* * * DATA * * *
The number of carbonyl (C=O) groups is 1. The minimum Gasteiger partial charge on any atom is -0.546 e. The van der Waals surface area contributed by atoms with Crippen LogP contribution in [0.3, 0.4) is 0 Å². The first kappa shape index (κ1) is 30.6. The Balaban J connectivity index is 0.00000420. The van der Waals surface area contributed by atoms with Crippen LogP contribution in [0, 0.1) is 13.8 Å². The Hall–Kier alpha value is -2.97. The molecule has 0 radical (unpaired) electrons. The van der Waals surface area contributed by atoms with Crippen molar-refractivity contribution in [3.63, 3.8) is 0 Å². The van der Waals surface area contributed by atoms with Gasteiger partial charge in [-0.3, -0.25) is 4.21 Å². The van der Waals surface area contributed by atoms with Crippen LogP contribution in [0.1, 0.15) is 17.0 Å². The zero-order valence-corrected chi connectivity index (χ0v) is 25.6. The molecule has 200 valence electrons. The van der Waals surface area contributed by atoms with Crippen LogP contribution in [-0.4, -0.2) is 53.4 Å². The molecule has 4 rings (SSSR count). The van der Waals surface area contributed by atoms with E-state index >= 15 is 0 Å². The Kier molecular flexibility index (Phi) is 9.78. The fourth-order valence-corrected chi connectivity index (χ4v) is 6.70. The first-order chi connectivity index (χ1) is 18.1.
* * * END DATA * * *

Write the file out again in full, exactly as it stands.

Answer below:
The number of carbonyl (C=O) groups is 1. The minimum Gasteiger partial charge on any atom is -0.546 e. The van der Waals surface area contributed by atoms with Crippen LogP contribution in [0.3, 0.4) is 0 Å². The first kappa shape index (κ1) is 30.6. The Balaban J connectivity index is 0.00000420. The van der Waals surface area contributed by atoms with Crippen LogP contribution in [0, 0.1) is 13.8 Å². The Hall–Kier alpha value is -2.97. The molecule has 0 radical (unpaired) electrons. The van der Waals surface area contributed by atoms with Crippen molar-refractivity contribution in [3.63, 3.8) is 0 Å². The van der Waals surface area contributed by atoms with Gasteiger partial charge in [-0.3, -0.25) is 4.21 Å². The van der Waals surface area contributed by atoms with Crippen LogP contribution in [0.1, 0.15) is 17.0 Å². The zero-order valence-corrected chi connectivity index (χ0v) is 25.6. The molecule has 200 valence electrons. The van der Waals surface area contributed by atoms with Crippen LogP contribution in [-0.4, -0.2) is 53.4 Å². The molecule has 4 rings (SSSR count). The van der Waals surface area contributed by atoms with E-state index >= 15 is 0 Å². The Kier molecular flexibility index (Phi) is 9.78. The fourth-order valence-corrected chi connectivity index (χ4v) is 6.70. The first-order chi connectivity index (χ1) is 18.1.